Tibialis posterior muscle

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Tibialis posterior muscle
The mucous sheaths of the tendons around the ankle. Medial aspect. (Tibialis posterior labeled at top center.)
OriginTibia and fibula
InsertionNavicular and medial cuneiform bone
ArteryPosterior tibial artery
NerveTibial nerve
ActionsInversion of the foot and plantar flexion of the foot at the ankle
AntagonistFibularis brevis and longus, antagonist to the inversion.
LatinMusculus tibialis posterior
Anatomical terms of muscle

The tibialis posterior muscle is the most central of all the leg muscles, and is located in the deep posterior compartment of the leg. It is the key stabilizing muscle of the lower leg.


The tibialis posterior muscle originates on the inner posterior border of the fibula laterally.[1] It is also attached to the interosseous membrane medially, which attaches to the tibia and fibula.[1]

The tendon of the tibialis posterior muscle (sometimes called the posterior tibial tendon) descends posterior to the medial malleolus.[1] It terminates by dividing into plantar, main, and recurrent components. The main portion inserts into the tuberosity of the navicular bone.[1] The smaller portion inserts into the plantar surface of the medial cuneiform. The plantar portion inserts into the bases of the second, third and fourth metatarsals, the intermediate and lateral cuneiforms and the cuboid. The recurrent portion inserts into the sustentaculum tali of the calcaneus.

Blood is supplied to the muscle by the posterior tibial artery.

Nerve supply[edit]

The tibialis posterior muscle is supplied by the tibial nerve.


The tibialis posterior muscle is a key muscle for stabilization of the lower leg. It also contracts to produce inversion of the foot, and assists in the plantarflexion of the foot at the ankle.[2] The tibialis posterior has a major role in supporting the medial arch of the foot. Dysfunction of the tibialis posterior, including rupture of the tibialis posterior tendon, can lead to flat feet in adults, as well as a valgus deformity due to unopposed eversion when inversion is lost.[3][4]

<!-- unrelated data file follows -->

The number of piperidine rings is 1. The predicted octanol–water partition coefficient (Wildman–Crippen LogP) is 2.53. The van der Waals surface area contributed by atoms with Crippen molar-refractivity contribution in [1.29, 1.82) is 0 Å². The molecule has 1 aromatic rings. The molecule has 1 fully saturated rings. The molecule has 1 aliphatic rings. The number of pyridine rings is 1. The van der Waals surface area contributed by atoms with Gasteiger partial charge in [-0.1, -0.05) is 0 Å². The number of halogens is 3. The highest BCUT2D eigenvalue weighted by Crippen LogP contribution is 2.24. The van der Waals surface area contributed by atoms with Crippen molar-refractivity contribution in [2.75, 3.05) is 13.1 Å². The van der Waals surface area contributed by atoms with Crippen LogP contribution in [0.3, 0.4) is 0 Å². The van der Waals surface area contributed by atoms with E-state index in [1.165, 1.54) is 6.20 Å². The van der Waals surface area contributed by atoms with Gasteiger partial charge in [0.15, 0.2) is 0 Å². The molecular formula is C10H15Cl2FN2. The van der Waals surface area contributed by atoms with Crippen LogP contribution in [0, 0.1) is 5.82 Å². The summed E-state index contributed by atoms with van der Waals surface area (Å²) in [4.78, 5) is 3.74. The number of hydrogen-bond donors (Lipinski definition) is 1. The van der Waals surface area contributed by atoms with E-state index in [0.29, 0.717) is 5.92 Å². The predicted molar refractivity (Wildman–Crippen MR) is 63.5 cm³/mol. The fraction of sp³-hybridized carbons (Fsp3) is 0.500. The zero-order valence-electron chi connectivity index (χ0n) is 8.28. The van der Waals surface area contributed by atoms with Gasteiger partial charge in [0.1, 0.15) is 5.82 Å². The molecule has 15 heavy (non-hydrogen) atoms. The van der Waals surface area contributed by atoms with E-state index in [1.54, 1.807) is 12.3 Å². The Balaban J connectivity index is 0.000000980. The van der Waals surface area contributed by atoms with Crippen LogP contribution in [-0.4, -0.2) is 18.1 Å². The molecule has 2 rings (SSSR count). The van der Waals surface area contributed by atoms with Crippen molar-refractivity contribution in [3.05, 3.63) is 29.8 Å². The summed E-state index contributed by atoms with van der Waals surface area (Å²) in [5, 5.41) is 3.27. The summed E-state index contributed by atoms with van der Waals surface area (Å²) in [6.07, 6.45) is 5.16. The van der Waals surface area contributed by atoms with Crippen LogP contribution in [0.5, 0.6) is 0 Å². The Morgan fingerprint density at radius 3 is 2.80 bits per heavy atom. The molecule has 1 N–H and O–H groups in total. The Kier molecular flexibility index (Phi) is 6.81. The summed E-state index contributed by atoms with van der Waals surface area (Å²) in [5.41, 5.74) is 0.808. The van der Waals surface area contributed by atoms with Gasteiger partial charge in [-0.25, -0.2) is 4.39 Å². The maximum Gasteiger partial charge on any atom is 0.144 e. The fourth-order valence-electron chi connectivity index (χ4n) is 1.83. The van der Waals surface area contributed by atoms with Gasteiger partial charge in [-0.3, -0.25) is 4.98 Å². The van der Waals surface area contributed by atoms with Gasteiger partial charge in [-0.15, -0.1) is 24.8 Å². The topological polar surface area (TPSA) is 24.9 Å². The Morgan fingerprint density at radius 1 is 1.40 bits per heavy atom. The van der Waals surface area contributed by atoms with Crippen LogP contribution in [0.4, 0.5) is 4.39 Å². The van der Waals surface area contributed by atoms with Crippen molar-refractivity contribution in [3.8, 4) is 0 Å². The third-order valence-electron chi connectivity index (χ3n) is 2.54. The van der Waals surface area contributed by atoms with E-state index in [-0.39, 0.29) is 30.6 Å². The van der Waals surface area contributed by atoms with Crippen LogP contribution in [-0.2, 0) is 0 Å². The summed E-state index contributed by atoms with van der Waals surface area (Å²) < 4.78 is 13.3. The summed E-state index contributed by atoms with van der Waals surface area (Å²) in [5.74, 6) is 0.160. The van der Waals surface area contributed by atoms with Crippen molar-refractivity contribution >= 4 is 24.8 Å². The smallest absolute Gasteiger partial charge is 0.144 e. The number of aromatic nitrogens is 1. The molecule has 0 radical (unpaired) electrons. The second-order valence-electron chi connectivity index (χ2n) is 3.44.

Clinical significance[edit]

Injury to the distal tendon of the tibialis posterior muscle is rare.[2] It may be caused during exercise.[2] It usually presents with pain on the medial side of the ankle.[2] Injuries including dislocations and tears often require surgery.[5]

Additional images[edit]


  1. ^ a b c d Ma, Yun-tao (2011-01-01), Ma, Yun-tao (ed.), "CHAPTER 14 - General Principles of Treating Soft Tissue Dysfunction in Sports Injuries", Acupuncture for Sports and Trauma Rehabilitation, Saint Louis: Churchill Livingstone, pp. 212–233, doi:10.1016/b978-1-4377-0927-8.00014-2, ISBN 978-1-4377-0927-8, retrieved 2021-02-21
  2. ^ a b c d Hunt, Kenneth J. (2020-01-01), Porter, David A.; Schon, Lew C. (eds.), "10 - Posterior Tibialis Tendon Injury in the Athlete", Baxter's the Foot and Ankle in Sport (Third Edition), Philadelphia: Elsevier, pp. 206–223, doi:10.1016/b978-0-323-54942-4.00010-5, ISBN 978-0-323-54942-4, S2CID 219807856, retrieved 2021-02-21
  3. ^ Durrant, B., Chockalingam, N. and Hashmi, F., 2011. Posterior tibial tendon dysfunction: a review. Journal of the American Podiatric Medical Association, 101(2), pp.176-186.https://doi.org/10.7547/1010176
  4. ^ Bowring, B. and Chockalingam, N., 2010. Conservative treatment of tibialis posterior tendon dysfunction—A review. The Foot, 20(1), pp.18-26.https://doi.org/10.1016/j.foot.2009.11.001
  5. ^ Lohrer, H.; Nauck, T. (1 May 2010). "Posterior tibial tendon dislocation: a systematic review of the literature and presentation of a case". British Journal of Sports Medicine. 44 (6): 398–406. doi:10.1136/bjsm.2007.040204. PMID 18199628. S2CID 24338413.

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